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are neither the mound, it is mination of several of their having been
one and all, like Dr. Browne, scouted the idea of their having been “brain-balls." From an examination of several specimens subsequently unearthed in the mound, it is quite evident that these balls, or pellets, are neither more nor less than coprolites, as are, most certainly, the supposed “brain-balls" discovered by Mr. Conwell in the carn on Slieve-na-caillighe, near Loughcrew, county Meath, and figured and described by that enthusiastic gentleman in a pamphlet relating to the antiquities, generally, of that mysterious locality, issued by him some years ago. But for Mr. Conwell's publication, no attention would have been attracted to this matter; it is well to have the subject placed in its true light.
On p. 107, figs. 1, 2, 3, and 4 represent hammer-stones, of which a very considerable number occurred in the dark layers of the mound. Such articles are very common in our kitchen-middens and in crannogs. No doubt they were used for the purpose of fracturing bones in order to get at the marrow; they would also very well serve as nut-crackers.
Fig. 6.—The object here figured is, unfortunately, but a fragmentary portion of an earthen mould, which had been used in the casting of metallic objects, possibly daggers or piercers, probably of bronze.
Page 109, fig. 1.--The object here figured is one of extreme interest: it is part of the rim and neck of an earthen vessel, which had obviously been used for cooking purposes. A row of perforations in the neck provided for the escape of steam. In many crannog-skillets of the same class only two holes appear; the number here would seem to be unprecedented, at least no other example can be pointed to.
In fig. 2 is drawn a rim and neck of another earthen vessel. The rim is not ungracefully ornamented with a very early design, almost Etruscan in character. The pattern is very like that impressed upon certain food-holders found on the site of primitive marine settlements on the north-eastern coast, and in crannogs. Several examples have been figured and described by the Rev. George Buick, in the pages of this Journal.
Fig. 3.—Here is etched part of the side of a decorated earthen vessel, which was also, in all probability, a food-holder. The pattern exhibited is not uncommon upon cinerary urns, but it is also found on crannog pottery, which were, certainly, used as food-holders, or cooking utensils.
Fig. 5 represents part of the side of what had been a large vessel, used no doubt for everyday household purposes. It is curiously stamped with horizontal strokes similar to some we occasionally find on bronze celts.
Fig. 9 is another lip and bit of side of an earthen utensil of the same class as No. 5. It is remarkable for the width of its overhanging rim.
Fig. 4 is an etching of an earthen mould which was probably used in the manufacture of some bronze cutting instrument, probably a scian or dagger.
In fig. 10, page 109, we have an elegantly formed hammer-stone, of small proportions. It was probably used in breaking the shells of nuts, a species of food much used by the early people of Ireland. The originals of figs. 11 and 12 were also, in all likelihood, hammer-stones.
Fig. 13.—Here is the smallest of the stone pendants discovered in the mound.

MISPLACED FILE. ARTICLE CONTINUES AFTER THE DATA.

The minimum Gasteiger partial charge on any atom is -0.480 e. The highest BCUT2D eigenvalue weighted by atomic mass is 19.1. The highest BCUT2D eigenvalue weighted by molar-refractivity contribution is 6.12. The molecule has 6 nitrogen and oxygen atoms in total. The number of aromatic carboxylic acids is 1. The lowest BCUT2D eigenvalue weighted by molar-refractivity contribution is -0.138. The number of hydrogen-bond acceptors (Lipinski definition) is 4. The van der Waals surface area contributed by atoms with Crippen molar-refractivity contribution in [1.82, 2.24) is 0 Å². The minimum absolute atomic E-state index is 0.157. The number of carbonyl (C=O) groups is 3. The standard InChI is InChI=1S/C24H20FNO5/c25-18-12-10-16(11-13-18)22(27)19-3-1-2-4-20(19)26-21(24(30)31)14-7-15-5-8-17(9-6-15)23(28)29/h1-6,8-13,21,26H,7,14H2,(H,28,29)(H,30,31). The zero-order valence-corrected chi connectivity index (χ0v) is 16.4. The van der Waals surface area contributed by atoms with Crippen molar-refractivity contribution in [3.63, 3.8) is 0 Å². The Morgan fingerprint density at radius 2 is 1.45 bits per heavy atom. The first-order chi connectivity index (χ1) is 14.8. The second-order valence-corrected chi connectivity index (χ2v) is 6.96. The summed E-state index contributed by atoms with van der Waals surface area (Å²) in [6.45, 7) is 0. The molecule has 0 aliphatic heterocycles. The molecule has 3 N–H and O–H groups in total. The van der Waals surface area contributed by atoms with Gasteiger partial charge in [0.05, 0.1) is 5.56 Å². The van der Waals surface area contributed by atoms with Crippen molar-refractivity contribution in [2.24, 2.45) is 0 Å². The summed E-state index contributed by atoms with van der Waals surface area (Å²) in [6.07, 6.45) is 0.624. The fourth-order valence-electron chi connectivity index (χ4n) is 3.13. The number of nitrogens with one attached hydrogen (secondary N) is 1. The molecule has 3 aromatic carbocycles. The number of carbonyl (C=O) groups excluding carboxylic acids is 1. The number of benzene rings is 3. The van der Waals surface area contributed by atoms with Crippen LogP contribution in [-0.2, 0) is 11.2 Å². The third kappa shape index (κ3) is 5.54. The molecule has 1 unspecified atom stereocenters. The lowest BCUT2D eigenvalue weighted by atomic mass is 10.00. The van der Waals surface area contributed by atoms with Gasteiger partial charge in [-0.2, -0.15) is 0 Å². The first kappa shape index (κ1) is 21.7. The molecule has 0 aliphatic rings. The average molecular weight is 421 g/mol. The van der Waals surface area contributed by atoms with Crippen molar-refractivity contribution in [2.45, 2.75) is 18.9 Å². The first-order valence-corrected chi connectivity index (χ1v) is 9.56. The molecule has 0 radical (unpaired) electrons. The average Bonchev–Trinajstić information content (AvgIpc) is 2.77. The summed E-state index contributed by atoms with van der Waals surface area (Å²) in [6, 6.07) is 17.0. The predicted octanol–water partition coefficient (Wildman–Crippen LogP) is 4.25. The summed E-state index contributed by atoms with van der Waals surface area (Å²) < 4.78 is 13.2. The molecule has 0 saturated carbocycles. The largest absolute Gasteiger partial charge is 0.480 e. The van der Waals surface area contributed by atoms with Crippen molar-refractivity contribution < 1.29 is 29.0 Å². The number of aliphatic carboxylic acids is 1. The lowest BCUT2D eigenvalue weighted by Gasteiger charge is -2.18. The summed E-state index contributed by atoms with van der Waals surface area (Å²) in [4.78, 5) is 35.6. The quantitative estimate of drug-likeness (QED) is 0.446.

Figs. 6 and 7 are small articles of bronze. The first is shaped somewhat like a fishing-hook, but is somewhat too flat and clumsy to have answered that purpose. It may have been used to secure the ends of a narrow waist-belt. The second is a mere fragment.
Fig. 8 represents the two broader surfaces of an earthen mould.
Page 111, fig. 1.-Here we have an etching of a goodly sized fragment of pottery, very similar to some found in crannogs. There is nothing very particular about it.
Fig. 2.—Lip of a small earthen vessel with small handle-like projection. A similar object from the sandhills of Portstewart has been figured by Mr. Buick in our Journal.
Fig. 3.-Another piece of pottery from mound. This is remarkable from the peculiar curve at neck.
Fig. 4.—Etching of a large flat stone probably the cover of a cooking vessel.
Fig. 5.-A long hollow worked bone, evidently the handle of some metallic instrument.
Fig. 6.—A well-fashioned stone pendant.
As previously remarked, the fragments of vases discovered at Old Connaught would all appear to have belonged to vessels of the food-holder class. Fig. 1, page 113, represents portion of a rim, rudely marked on its upper surface with hollows which might have been produced by pressure of a finger) top while the clay was still unbaked. Decoration of this peculiar kind is rarely, if indeed ever found on cinerary urns. In that class the only thing seemingly approaching it, is an elliptical indentation generally supposed to have been produced amongst our old potters by using a thumb or other finger nail. The example under notice is extremely rough in texture, and seems to have been hastily and somewhat imperfectly baked. It is heavy and thick, and, as may be observed, destitute of the elegance of form and artistic taste found elsewhere in vessels of the same class. Nevertheless its comparative rudeness need not be taken as evidence of seniority amongst its fellows. In the old time constructive or decorative designs, good, bad, or indifferent, appear to have been concurrent, just as they are with us in the year of Grace, 1895. Be this as it may, many examples of Irish art work, which, by a casual observer, would, on account of their superior fashion, style, and degree of ornamentation, be held to be comparatively late, are, by trained experts, pronounced types